There's even a blue button for Medicare patients, which you can access here: https://www.medicare.gov/manage-your-health/blue-button/medicare-blue-button.html


Wednesday, April 5, 2017

Disability resources

The severity of symptoms experienced by XLHers varies greatly from patient to patient. Some are active into their old age, but others have mobility challenges beginning generally somewhere between early- and mid-adulthood.

Depending on the person's choice of career, those challenges can affect the ability to work. For those XLHers, it may be worth consulting an attorney who has experience with representing patients before the Social Security Administration (in the U.S., or the relevant governmental entity elsewhere). You're not likely to find one who has ever heard of XLH, but look for someone who has experience with presenting fairly complicated medical cases, possibly including other rare diseases.

If you prefer to get an overview of the process before you consult an attorney, there's a good book on the subject, written by lawyers but intended for a non-lawyer audience. It's available for purchase, but you might be able to find it in your library (or ask for it through their inter-library loans): http://www.nolo.com/products/nolos-guide-to-social-security-disability-qss.html

Alternatively, the Social Security website has a LOT of information, much of it intended to be used and understood by non-lawyers. The main page for disability benefits is here: http://www.socialsecurity.gov/pgm/disability.htm

There's also a comprehensive set of Frequently Asked Questions and answers: https://faq.ssa.gov/link/portal/34011/34019/ArticleFolder/273/Disability

The Social Security Administration also has a resource called the Blue Book, which lists conditions it may consider in determining disability, and which can be found at their website The explanation is, in essence, that if an applicant has one of these conditions and isn't working, then it's pretty much assumed that the person is disabled.

XLH isn't one of the specific conditions that leads to a semi-automatic finding of disability, but that just means that the applicant needs to provide more proof of disability. Here's how they explain it:
[T]he presence of an impairment that meets the criteria in the Listing of Impairments (or that is of equal severity) is usually sufficient to establish that an individual who is not working is disabled. However, the absence of a listing-level impairment does not mean the individual is not disabled. Rather, it merely requires the adjudicator to move on to the next step of the process and apply other rules in order to resolve the issue of disability.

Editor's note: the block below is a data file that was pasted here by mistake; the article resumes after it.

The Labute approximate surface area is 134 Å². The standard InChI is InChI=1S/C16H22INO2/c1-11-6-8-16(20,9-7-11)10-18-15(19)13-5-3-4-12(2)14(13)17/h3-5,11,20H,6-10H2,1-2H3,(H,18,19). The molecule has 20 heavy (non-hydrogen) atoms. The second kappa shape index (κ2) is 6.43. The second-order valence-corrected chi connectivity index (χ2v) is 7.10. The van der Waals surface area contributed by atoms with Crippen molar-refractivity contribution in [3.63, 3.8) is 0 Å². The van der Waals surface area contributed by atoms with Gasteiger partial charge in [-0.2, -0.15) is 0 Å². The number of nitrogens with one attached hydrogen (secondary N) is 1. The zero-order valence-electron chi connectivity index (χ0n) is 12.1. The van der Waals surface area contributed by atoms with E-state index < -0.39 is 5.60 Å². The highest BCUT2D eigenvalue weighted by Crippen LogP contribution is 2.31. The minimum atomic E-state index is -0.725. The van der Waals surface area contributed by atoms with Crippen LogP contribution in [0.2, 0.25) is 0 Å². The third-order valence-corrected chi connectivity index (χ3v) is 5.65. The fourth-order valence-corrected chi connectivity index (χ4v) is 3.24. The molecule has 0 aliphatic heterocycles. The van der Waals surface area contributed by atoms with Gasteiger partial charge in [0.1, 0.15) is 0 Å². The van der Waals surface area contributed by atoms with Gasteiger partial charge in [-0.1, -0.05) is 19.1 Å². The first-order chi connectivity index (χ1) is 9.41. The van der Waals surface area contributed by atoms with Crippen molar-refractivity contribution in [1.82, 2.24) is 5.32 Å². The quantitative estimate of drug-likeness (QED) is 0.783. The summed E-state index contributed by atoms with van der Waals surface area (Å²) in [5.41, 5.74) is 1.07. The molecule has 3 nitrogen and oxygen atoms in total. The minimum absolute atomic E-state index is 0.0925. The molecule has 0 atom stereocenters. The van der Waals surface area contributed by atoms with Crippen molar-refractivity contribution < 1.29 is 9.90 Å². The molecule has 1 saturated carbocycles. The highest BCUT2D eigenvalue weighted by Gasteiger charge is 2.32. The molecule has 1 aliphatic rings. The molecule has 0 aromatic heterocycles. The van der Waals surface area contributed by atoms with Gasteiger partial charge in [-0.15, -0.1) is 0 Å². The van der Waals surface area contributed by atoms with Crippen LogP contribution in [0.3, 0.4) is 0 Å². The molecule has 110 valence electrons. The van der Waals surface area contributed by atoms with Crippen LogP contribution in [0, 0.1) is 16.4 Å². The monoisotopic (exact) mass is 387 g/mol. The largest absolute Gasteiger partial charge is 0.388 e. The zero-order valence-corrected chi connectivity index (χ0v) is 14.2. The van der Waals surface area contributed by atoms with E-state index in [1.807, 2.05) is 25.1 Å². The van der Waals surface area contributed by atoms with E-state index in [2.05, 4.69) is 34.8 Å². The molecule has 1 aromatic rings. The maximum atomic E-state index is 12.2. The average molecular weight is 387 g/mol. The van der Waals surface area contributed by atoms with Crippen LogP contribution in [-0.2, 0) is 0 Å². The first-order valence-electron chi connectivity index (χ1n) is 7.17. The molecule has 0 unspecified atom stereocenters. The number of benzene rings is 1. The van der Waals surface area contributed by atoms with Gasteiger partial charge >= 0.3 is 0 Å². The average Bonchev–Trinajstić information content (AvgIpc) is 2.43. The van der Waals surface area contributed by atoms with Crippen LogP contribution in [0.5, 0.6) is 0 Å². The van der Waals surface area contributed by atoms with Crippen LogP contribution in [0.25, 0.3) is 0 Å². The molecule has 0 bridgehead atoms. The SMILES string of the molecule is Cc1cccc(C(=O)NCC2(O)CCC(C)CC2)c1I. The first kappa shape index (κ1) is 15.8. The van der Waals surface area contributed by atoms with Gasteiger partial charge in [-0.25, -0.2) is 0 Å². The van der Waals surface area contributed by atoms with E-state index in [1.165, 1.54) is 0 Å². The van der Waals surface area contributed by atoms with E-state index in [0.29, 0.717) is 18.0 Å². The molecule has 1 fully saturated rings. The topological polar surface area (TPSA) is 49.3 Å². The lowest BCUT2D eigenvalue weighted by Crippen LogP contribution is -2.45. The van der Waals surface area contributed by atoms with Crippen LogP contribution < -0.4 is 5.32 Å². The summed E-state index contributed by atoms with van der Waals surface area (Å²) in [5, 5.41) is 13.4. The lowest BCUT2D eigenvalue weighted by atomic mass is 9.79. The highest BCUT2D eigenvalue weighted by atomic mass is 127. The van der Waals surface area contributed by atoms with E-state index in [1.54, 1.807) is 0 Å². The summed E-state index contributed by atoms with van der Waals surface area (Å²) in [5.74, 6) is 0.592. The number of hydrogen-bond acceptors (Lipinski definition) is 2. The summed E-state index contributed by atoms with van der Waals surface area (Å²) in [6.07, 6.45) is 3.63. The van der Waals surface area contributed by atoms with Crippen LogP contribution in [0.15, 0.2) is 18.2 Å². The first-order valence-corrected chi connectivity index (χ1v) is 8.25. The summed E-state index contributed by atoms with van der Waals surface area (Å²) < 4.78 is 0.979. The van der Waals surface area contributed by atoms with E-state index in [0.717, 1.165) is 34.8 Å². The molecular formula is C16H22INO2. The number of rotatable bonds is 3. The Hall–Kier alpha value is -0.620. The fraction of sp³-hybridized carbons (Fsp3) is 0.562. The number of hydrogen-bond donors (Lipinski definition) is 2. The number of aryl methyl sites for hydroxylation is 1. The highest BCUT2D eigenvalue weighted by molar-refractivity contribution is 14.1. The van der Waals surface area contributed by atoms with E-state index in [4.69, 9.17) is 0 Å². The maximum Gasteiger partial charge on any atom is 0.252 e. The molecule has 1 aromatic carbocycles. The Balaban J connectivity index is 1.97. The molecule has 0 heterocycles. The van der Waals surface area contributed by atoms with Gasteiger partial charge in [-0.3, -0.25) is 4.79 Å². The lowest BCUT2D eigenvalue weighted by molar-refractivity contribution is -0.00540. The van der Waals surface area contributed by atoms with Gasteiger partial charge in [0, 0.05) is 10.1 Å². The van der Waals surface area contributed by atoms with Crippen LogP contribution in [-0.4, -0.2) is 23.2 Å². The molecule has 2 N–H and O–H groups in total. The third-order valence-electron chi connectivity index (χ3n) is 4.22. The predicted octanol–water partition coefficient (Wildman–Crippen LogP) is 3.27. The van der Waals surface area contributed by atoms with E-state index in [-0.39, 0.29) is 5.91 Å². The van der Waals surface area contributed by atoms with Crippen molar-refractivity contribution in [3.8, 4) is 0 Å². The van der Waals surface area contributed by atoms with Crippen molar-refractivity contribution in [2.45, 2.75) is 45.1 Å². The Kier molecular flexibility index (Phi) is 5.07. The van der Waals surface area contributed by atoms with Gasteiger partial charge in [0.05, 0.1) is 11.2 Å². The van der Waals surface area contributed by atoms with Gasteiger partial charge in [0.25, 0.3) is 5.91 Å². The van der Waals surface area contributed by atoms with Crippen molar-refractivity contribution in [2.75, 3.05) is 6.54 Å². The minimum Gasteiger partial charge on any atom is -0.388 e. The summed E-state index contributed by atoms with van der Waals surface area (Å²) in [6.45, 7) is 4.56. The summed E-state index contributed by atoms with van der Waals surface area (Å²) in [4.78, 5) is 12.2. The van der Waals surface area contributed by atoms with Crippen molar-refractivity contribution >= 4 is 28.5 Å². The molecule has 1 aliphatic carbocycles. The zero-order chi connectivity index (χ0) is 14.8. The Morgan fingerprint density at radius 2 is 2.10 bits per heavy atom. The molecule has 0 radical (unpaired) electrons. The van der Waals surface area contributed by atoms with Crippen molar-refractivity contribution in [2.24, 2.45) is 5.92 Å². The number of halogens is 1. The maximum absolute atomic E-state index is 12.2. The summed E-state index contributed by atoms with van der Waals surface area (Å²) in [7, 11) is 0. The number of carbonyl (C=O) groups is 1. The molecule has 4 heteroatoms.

The Blue Book is broken into sections based on biological systems, like endocrine and bones. Since XLH can affect the whole body, it may be difficult to pinpoint symptoms to a specific section of the Blue Book. For instance, there's a mention of parathyroid abnormalities (in the endocrine section of the Blue Book), but it doesn't list anything about low phosphorus, just osteoporosis, cataracts, kidney problems and excitable nerves. http://www.ssa.gov/disability/professionals/bluebook/9.00-Endocrine-Adult.htm

A lot of XLH issues fall under the musculoskeletal section, but there's no specific mention of osteomalacia (the adult version of rickets): http://www.ssa.gov/disability/professionals/bluebook/9.00-Endocrine-Adult.htm

There's also a section on "congenital disorders that affect multiple body systems," which would seem to apply to XLH, but it's not mentioned by name there.

NOTE: This posting is not intended as legal advice. You should consult with a qualified legal professional in your jurisdiction if you have questions about filing for disability.

Wednesday, March 29, 2017

Survey on Rare Disease Support Needs

Researchers at Oregon State University, in association with the National Organization for Rare Disorders (NORD) are undertaking the first large-scale study about the information and psychosocial support needs of people living with rare disorders.

Obviously, the more responses they can get, the better the resulting data will be, and the more they can learn from it. If you'd like to participate, you can take a 40-minute online survey here: http://oregonstate.qualtrics.com/jfe/form/SV_7VEgG8kwTizenAN


If you're interested, do it now. The survey will be closing soon (possibly as early as Saturday, April 1).